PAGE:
The world’s water issues

For years experts have been sounding the alarm about increasing water scarcity. By 2050, almost 1.8 billion people could be living in regions where water reserves have been completely used up. And yet without water there can be no life. What challenges do we need to meet to preserve this vital resource? Our experts are here to tell you!

Water issues on a global scale

Although 70% of our cherished blue planet is covered in water, only 1% of this is freshwater. Water is also unevenly spread across different parts of the world:

  • 2.2 billion people have no access to drinking water in their homes
  • two-thirds of the world’s population have faced serious water shortages

Thanks to population growth, intensive urbanization and climate change, every day this blue gold becomes a greater source of inequality in the world. Vital to the economy, the environment and education, sustainable water management is at the heart of international concerns.

Access to water

For the World Health Organization, access to water is a broad concept. Those considered to have access to water (89%) include people who have to make a round trip of up to 30 minutes. So, while 71% of the population has access to water at home at least 12 hours a day, 1.3 billion people (17% of the world population) are reported as having access to drinking water within 30 minutes. Although water is a fundamental human right, major inequalities remain, despite some progress being made.

The issue of sanitation

Did you know 4.5 billion people are still not connected to a sanitation system and some 1,000 children die every year from illnesses linked to unsafe water? An issue closely linked to drinking water accessibility, the lack of a safe sanitation system has devastating consequences on the environment and health. An estimated 673 million people still defecate outdoors, leading to the proliferation of bacteria and the transmission of disease. Improving access to toilets and handwashing facilities would help save hundreds of thousands of lives every year.

The impact of climate change on water

Climate change has a direct impact on the water cycle. Why? Because when temperatures rise, evapotranspiration also increases. This leads to there being more water vapour in the air and less in liquid form. That is why, for several years now, there has been an increase in the number of extreme weather phenomena such as flooding and long periods of drought.

Understanding the water cycle

The sun leads water to evaporate from oceans, lakes, rivers and plants into the air. This is known as evapotranspiration. Once in the air, this water vapour meets lower temperatures and undergoes a phenomenon known as condensation, in which small droplets form clouds. Finally, the small droplets grow larger until they fall as rain or snow. This phase is called precipitation. Rain and snow are returned to the soil, lakes and oceans… and the water cycle begins again.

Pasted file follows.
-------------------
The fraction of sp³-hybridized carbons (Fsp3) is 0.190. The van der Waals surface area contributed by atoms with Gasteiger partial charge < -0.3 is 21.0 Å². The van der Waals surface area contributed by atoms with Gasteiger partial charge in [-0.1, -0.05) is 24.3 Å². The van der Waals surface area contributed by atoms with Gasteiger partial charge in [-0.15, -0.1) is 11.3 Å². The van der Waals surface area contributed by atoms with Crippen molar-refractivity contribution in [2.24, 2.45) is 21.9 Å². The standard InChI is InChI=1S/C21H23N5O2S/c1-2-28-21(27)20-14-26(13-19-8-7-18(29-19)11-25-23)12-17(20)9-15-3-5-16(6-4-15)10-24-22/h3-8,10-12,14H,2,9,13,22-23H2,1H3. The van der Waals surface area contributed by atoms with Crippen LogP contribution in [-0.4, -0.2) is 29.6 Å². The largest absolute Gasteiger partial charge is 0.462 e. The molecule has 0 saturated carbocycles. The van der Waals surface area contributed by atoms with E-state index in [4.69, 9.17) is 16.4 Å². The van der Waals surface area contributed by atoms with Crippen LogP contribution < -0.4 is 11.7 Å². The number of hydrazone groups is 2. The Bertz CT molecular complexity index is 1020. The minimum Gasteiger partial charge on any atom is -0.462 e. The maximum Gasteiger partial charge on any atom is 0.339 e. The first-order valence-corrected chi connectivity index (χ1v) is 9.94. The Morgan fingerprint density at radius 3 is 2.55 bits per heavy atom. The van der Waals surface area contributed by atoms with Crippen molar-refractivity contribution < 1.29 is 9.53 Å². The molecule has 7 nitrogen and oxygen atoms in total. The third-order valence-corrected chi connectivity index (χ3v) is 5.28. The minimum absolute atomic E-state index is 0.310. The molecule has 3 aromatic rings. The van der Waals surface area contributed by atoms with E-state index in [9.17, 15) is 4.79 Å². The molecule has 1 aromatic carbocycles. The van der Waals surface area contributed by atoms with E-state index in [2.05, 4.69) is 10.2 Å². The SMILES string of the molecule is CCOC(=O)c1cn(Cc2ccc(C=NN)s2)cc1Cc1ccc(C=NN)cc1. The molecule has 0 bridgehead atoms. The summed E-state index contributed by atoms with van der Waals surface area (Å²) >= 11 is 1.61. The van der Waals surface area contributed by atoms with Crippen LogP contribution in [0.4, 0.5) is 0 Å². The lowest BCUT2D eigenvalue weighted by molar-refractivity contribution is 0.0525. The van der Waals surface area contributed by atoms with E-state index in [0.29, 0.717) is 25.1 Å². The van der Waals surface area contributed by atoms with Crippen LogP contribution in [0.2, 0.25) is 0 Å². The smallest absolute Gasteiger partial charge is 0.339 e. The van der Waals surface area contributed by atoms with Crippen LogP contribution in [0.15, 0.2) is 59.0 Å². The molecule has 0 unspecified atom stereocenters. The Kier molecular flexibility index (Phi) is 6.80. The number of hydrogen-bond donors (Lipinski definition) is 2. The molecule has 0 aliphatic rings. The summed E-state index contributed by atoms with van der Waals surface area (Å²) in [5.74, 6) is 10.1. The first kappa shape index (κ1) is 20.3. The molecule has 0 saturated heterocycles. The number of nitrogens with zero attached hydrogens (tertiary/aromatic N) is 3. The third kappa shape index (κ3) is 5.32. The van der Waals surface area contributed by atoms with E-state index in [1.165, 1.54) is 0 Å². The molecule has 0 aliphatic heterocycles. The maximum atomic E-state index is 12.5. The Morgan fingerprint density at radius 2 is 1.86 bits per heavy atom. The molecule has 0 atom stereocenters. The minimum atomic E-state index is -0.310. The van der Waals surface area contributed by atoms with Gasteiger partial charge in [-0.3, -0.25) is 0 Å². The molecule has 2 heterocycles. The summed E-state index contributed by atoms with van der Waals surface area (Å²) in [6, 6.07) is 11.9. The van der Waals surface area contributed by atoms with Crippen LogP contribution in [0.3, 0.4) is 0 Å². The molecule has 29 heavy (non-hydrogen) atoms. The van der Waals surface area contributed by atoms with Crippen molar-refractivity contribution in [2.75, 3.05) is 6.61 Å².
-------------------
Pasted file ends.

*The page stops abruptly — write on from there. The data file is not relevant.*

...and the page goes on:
The right to water

In 2010, the UN recognized the right to water as a fundamental right. “The right to safe and clean drinking water and sanitation is a human right that is essential for the full enjoyment of life and all human rights.” Resolution of the General Assembly of the United Nations, 28 July 2010).

This means that, fundamentally, every human has the right to an adequate, accessible and affordable supply of potable water of an acceptable quality for personal and domestic use. In reality, much inequality continues to exist today.

Although some progress has been made in our countries’ laws, such as laws against turning off water supplies and the right to repairs in the event of poor quality, in less well-equipped countries the situation is more worrying. Lacking the resources to invest in secure facilities and to oversee maintenance of water systems, water resources are not managed sustainably. And, with climate change, less freshwater will be available. Tried-and-tested solutions do, however, exist. These solutions include the water recycling solutions in place in Japan and Australia that will make it possible to protect and preserve water resources.

How does Waterlab meet the challenges of water conservation?

To preserve water and limit our impact on the planet, we constantly push the boundaries of our processes and solutions. From the technical study of the projects entrusted to us, we select the most appropriate materials and solutions. With this in mind, we want to help our clients understand how much water they are consuming and using at their events, whatever the size. To do this, we use water meters installed in the temporary pipelines, coupled with an autonomous remote reading system. Figures on water consumption are almost immediately available on a dedicated online portal where our clients and our team can monitor water use. The feedback we provide after events helps show inconsistencies in the network deployed, to identify major sources of water consumption and to guide our clients’ future choices (if the event is repeated at a later date) related to technology, equipment location and quantities. It is also an excellent tool for learning about and raising awareness of our environmental impact. Discover our water conservation commitments!

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